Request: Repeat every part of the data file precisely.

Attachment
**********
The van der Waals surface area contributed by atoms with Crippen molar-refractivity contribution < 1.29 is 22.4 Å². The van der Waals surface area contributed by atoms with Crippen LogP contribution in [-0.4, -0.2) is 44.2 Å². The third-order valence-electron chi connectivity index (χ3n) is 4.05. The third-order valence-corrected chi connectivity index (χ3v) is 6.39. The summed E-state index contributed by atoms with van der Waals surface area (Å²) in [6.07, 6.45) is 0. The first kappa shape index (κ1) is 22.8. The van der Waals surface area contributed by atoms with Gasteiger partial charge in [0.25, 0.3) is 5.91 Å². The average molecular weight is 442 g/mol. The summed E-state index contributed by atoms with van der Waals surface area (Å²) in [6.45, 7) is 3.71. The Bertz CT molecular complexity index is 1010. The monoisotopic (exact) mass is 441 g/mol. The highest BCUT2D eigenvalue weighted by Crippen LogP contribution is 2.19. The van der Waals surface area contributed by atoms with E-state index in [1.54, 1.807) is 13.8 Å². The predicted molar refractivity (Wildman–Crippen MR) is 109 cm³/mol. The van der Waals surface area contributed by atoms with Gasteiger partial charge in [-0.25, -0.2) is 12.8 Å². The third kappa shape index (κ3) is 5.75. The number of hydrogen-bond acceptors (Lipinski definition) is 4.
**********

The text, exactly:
The van der Waals surface area contributed by atoms with Crippen molar-refractivity contribution < 1.29 is 22.4 Å². The van der Waals surface area contributed by atoms with Crippen LogP contribution in [-0.4, -0.2) is 44.2 Å². The third-order valence-electron chi connectivity index (χ3n) is 4.05. The third-order valence-corrected chi connectivity index (χ3v) is 6.39. The summed E-state index contributed by atoms with van der Waals surface area (Å²) in [6.07, 6.45) is 0. The first kappa shape index (κ1) is 22.8. The van der Waals surface area contributed by atoms with Gasteiger partial charge in [0.25, 0.3) is 5.91 Å². The average molecular weight is 442 g/mol. The summed E-state index contributed by atoms with van der Waals surface area (Å²) in [6.45, 7) is 3.71. The Bertz CT molecular complexity index is 1010. The monoisotopic (exact) mass is 441 g/mol. The highest BCUT2D eigenvalue weighted by Crippen LogP contribution is 2.19. The van der Waals surface area contributed by atoms with E-state index in [1.54, 1.807) is 13.8 Å². The predicted molar refractivity (Wildman–Crippen MR) is 109 cm³/mol. The van der Waals surface area contributed by atoms with Gasteiger partial charge in [-0.25, -0.2) is 12.8 Å². The third kappa shape index (κ3) is 5.75. The number of hydrogen-bond acceptors (Lipinski definition) is 4.